Other heated moments followed. Bhutan had been granted only ₹1.5 lakh in consideration of vast areas ceded to the British, which it had hoped India would take a more empathetic view of. India offered another ₹50,000 for the “privilege of guiding Bhutan’s foreign relations”.

“At this point, Nehru said, why should we even pay you this 50,000, as handling foreign relations was a liability to India,” records Ashi Tashi. She adds: “In that case, we said, why did India not forgo the handling of our foreign relations and relieve herself of such a liability?” Nehru laughed, she says, but did not reply.

Signing the treaty

After a few months of tough negotiations on every point, on August 8, 1949, Bhutan and India signed the Treaty of Perpetual Peace and Friendship at the government house in Darjeeling, signed by Gongzim Sonam Tobgye Dorji and Political Officer in Sikkim, Harishwar Dayal. Subsequently, King Jigme Wangchuck and President C. Rajagopalachari ratified this treaty for Bhutan and India as two fully sovereign nations.

Five years later, Nehru invited the third Druk Gyalpo, Jigme Dorji Wangchuck, and Queen (now ‘Royal grandmother’) Ashi Kesang Choden Wangchuck on a state visit. In 1950, India had started a tradition of inviting a head of state or government of a foreign country as the chief guest for the Republic Day celebrations. In 1954, in a remarkable gesture, Nehru invited the King as the chief guest for Republic Day. At that time, the King had been on the golden throne for two years and was only 25 years old.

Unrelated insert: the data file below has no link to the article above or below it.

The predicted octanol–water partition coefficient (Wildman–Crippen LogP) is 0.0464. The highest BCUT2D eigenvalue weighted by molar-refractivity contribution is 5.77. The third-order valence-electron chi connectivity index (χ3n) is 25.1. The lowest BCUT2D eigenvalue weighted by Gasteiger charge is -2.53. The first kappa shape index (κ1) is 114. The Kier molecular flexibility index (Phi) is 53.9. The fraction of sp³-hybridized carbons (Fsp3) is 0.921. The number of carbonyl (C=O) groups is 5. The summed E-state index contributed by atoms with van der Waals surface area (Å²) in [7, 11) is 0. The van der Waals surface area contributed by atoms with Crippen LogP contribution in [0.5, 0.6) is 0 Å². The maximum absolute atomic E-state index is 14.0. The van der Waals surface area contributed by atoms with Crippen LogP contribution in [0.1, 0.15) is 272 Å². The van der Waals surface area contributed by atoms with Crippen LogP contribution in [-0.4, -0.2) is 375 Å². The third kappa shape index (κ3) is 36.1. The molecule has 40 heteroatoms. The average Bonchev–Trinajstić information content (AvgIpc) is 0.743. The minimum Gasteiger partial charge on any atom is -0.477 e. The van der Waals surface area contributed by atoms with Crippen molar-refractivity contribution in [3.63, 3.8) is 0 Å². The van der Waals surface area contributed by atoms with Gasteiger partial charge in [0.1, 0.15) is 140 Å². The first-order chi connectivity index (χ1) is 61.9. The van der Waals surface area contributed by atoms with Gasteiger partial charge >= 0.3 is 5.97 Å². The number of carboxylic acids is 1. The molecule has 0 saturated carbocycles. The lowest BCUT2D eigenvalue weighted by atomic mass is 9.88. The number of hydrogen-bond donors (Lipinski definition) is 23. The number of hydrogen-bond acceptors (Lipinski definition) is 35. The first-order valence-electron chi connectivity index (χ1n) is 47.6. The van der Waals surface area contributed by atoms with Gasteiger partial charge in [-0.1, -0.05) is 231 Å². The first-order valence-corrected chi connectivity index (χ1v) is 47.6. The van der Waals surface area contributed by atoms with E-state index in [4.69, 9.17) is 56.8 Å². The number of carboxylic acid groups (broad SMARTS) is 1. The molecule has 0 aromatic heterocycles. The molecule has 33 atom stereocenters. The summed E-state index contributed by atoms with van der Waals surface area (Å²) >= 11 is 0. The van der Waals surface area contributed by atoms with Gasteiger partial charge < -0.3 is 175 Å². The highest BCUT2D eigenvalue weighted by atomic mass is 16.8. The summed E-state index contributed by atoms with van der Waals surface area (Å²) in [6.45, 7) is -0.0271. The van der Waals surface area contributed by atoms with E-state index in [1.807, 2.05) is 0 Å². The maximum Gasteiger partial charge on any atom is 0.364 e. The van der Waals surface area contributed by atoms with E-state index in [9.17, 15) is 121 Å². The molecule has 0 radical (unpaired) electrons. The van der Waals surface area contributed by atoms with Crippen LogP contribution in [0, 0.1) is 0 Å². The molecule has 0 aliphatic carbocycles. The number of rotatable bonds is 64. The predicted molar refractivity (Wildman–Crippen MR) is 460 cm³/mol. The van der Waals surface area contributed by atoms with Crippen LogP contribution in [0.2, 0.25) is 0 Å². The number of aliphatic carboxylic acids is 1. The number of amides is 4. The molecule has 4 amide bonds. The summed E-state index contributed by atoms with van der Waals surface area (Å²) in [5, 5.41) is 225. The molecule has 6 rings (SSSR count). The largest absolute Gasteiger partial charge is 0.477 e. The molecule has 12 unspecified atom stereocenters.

It wasn’t till 1958, nearly a decade after the treaty was signed, that Nehru and his daughter Indira Gandhi came to Bhutan. This visit sealed the friendship. The two visitors rode on mules and yaks, crossed several mountain passes and trekked several days through unforgiving terrain to reach Bhutan.

The visit is summed up in a letter that Indira Gandhi wrote to ‘Royal grandmother’ Ashi Kesang Choden Wangchuck from Haa Dzong on September 27, 1958: “My father said at the public meeting that he was leaving a part of his heart at Paro. That is true of me also. We both love the mountains, their magnificent scenery and the sense of peace they give. Bhutan has these in full measures and it has something more, a special quality. It is fortunate for the Bhutanese that they have at the head two young people like yourself and His Highness who are not only popular but have the good of the people at heart and wisdom to guide them during these difficult times.”

An account in another memoir said that Nehru was “the happiest and most relaxed mood that day. By his own admission, those ten days in Bhutan had soothed him more than a six-month holiday in the best tourist resorts in the world could have.” (Unpublished memoirs of Dasho Prithvi Raj Bakshi.)

Like in all good relationships, Bhutan and India had their differences in the beginning. In a relatively short time, Nehru and King Jigme Dorji Wangchuck had reduced the differences. They were able to find common ground with one other, laying a solid foundation for the excellent relationship between a big country and a small but independent kingdom that continues to this day, each fully respecting the other’s interests.

Tshering Tashi is a writer based in Bhutan and is a Director of the Mountain Echoes Literary Festival

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Printable version | Mar 23, 2020 4:56:23 AM |